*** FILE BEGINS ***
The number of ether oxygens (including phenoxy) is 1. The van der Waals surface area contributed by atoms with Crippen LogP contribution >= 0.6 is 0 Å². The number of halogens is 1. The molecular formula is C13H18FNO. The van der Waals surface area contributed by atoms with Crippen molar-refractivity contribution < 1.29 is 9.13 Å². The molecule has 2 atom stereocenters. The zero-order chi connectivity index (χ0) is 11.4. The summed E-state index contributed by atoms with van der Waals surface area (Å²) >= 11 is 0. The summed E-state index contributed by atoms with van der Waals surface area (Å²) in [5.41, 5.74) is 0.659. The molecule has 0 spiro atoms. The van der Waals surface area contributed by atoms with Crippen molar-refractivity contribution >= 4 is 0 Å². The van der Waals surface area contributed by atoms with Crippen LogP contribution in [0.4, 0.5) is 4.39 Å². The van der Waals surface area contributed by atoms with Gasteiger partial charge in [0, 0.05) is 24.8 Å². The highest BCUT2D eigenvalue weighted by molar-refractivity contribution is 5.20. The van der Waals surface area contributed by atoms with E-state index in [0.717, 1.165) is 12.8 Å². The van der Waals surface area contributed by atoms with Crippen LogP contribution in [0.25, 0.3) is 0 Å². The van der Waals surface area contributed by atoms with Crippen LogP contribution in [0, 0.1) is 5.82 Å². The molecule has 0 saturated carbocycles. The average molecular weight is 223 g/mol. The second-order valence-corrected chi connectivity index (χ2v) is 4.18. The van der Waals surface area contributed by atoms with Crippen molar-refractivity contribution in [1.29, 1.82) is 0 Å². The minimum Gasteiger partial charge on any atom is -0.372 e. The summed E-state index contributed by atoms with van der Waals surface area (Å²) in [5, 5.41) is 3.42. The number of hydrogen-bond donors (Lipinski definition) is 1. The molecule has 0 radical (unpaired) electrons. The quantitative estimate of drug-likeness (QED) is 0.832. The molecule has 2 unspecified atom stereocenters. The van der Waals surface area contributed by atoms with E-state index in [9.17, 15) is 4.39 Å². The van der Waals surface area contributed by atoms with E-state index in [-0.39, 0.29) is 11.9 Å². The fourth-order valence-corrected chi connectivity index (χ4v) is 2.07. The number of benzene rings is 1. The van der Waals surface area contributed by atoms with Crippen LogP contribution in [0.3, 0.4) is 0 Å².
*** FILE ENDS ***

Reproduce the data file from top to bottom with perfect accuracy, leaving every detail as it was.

The number of ether oxygens (including phenoxy) is 1. The van der Waals surface area contributed by atoms with Crippen LogP contribution >= 0.6 is 0 Å². The number of halogens is 1. The molecular formula is C13H18FNO. The van der Waals surface area contributed by atoms with Crippen molar-refractivity contribution < 1.29 is 9.13 Å². The molecule has 2 atom stereocenters. The zero-order chi connectivity index (χ0) is 11.4. The summed E-state index contributed by atoms with van der Waals surface area (Å²) >= 11 is 0. The summed E-state index contributed by atoms with van der Waals surface area (Å²) in [5.41, 5.74) is 0.659. The molecule has 0 spiro atoms. The van der Waals surface area contributed by atoms with Crippen molar-refractivity contribution >= 4 is 0 Å². The van der Waals surface area contributed by atoms with Crippen LogP contribution in [0.4, 0.5) is 4.39 Å². The van der Waals surface area contributed by atoms with Gasteiger partial charge in [0, 0.05) is 24.8 Å². The highest BCUT2D eigenvalue weighted by molar-refractivity contribution is 5.20. The van der Waals surface area contributed by atoms with E-state index in [0.717, 1.165) is 12.8 Å². The van der Waals surface area contributed by atoms with Crippen LogP contribution in [0.25, 0.3) is 0 Å². The van der Waals surface area contributed by atoms with Crippen LogP contribution in [0, 0.1) is 5.82 Å². The molecule has 0 saturated carbocycles. The average molecular weight is 223 g/mol. The second-order valence-corrected chi connectivity index (χ2v) is 4.18. The van der Waals surface area contributed by atoms with Crippen molar-refractivity contribution in [1.29, 1.82) is 0 Å². The minimum Gasteiger partial charge on any atom is -0.372 e. The summed E-state index contributed by atoms with van der Waals surface area (Å²) in [5, 5.41) is 3.42. The number of hydrogen-bond donors (Lipinski definition) is 1. The molecule has 0 radical (unpaired) electrons. The quantitative estimate of drug-likeness (QED) is 0.832. The molecule has 2 unspecified atom stereocenters. The van der Waals surface area contributed by atoms with E-state index in [9.17, 15) is 4.39 Å². The van der Waals surface area contributed by atoms with E-state index in [-0.39, 0.29) is 11.9 Å². The fourth-order valence-corrected chi connectivity index (χ4v) is 2.07. The number of benzene rings is 1. The van der Waals surface area contributed by atoms with Crippen LogP contribution in [0.3, 0.4) is 0 Å².